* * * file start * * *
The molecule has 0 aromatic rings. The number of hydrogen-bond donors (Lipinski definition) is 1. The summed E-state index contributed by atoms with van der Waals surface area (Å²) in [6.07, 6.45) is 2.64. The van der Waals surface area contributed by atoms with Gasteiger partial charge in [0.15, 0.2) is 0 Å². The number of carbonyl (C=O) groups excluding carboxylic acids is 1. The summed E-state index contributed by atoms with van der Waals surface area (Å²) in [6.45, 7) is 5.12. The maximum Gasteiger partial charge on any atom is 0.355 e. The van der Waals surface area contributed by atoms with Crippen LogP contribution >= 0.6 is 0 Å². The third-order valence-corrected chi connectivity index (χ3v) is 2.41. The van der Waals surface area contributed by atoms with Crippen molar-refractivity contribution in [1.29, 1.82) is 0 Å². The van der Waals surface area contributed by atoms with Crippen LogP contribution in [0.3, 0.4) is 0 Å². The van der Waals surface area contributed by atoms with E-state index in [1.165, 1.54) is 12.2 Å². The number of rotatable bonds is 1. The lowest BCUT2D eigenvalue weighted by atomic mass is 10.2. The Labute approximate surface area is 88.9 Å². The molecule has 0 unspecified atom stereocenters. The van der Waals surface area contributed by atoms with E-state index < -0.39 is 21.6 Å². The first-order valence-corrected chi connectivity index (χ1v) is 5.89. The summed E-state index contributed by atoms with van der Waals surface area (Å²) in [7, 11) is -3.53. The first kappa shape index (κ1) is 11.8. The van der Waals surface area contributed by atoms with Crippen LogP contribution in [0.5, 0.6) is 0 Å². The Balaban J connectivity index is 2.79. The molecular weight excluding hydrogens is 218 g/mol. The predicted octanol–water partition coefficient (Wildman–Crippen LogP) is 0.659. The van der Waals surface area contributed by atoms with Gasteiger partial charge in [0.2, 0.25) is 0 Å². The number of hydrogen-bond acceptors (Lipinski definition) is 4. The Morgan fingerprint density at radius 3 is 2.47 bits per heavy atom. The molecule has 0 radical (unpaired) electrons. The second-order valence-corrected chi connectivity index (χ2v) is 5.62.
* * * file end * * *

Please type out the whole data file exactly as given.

The molecule has 0 aromatic rings. The number of hydrogen-bond donors (Lipinski definition) is 1. The summed E-state index contributed by atoms with van der Waals surface area (Å²) in [6.07, 6.45) is 2.64. The van der Waals surface area contributed by atoms with Gasteiger partial charge in [0.15, 0.2) is 0 Å². The number of carbonyl (C=O) groups excluding carboxylic acids is 1. The summed E-state index contributed by atoms with van der Waals surface area (Å²) in [6.45, 7) is 5.12. The maximum Gasteiger partial charge on any atom is 0.355 e. The van der Waals surface area contributed by atoms with Crippen LogP contribution >= 0.6 is 0 Å². The third-order valence-corrected chi connectivity index (χ3v) is 2.41. The van der Waals surface area contributed by atoms with Crippen molar-refractivity contribution in [1.29, 1.82) is 0 Å². The van der Waals surface area contributed by atoms with Crippen LogP contribution in [0.3, 0.4) is 0 Å². The van der Waals surface area contributed by atoms with E-state index in [1.165, 1.54) is 12.2 Å². The number of rotatable bonds is 1. The lowest BCUT2D eigenvalue weighted by atomic mass is 10.2. The Labute approximate surface area is 88.9 Å². The molecule has 0 unspecified atom stereocenters. The van der Waals surface area contributed by atoms with E-state index < -0.39 is 21.6 Å². The first-order valence-corrected chi connectivity index (χ1v) is 5.89. The summed E-state index contributed by atoms with van der Waals surface area (Å²) in [7, 11) is -3.53. The first kappa shape index (κ1) is 11.8. The van der Waals surface area contributed by atoms with Crippen LogP contribution in [0.5, 0.6) is 0 Å². The Balaban J connectivity index is 2.79. The molecular weight excluding hydrogens is 218 g/mol. The predicted octanol–water partition coefficient (Wildman–Crippen LogP) is 0.659. The van der Waals surface area contributed by atoms with Gasteiger partial charge in [0.2, 0.25) is 0 Å². The number of hydrogen-bond acceptors (Lipinski definition) is 4. The Morgan fingerprint density at radius 3 is 2.47 bits per heavy atom. The molecule has 0 radical (unpaired) electrons. The second-order valence-corrected chi connectivity index (χ2v) is 5.62.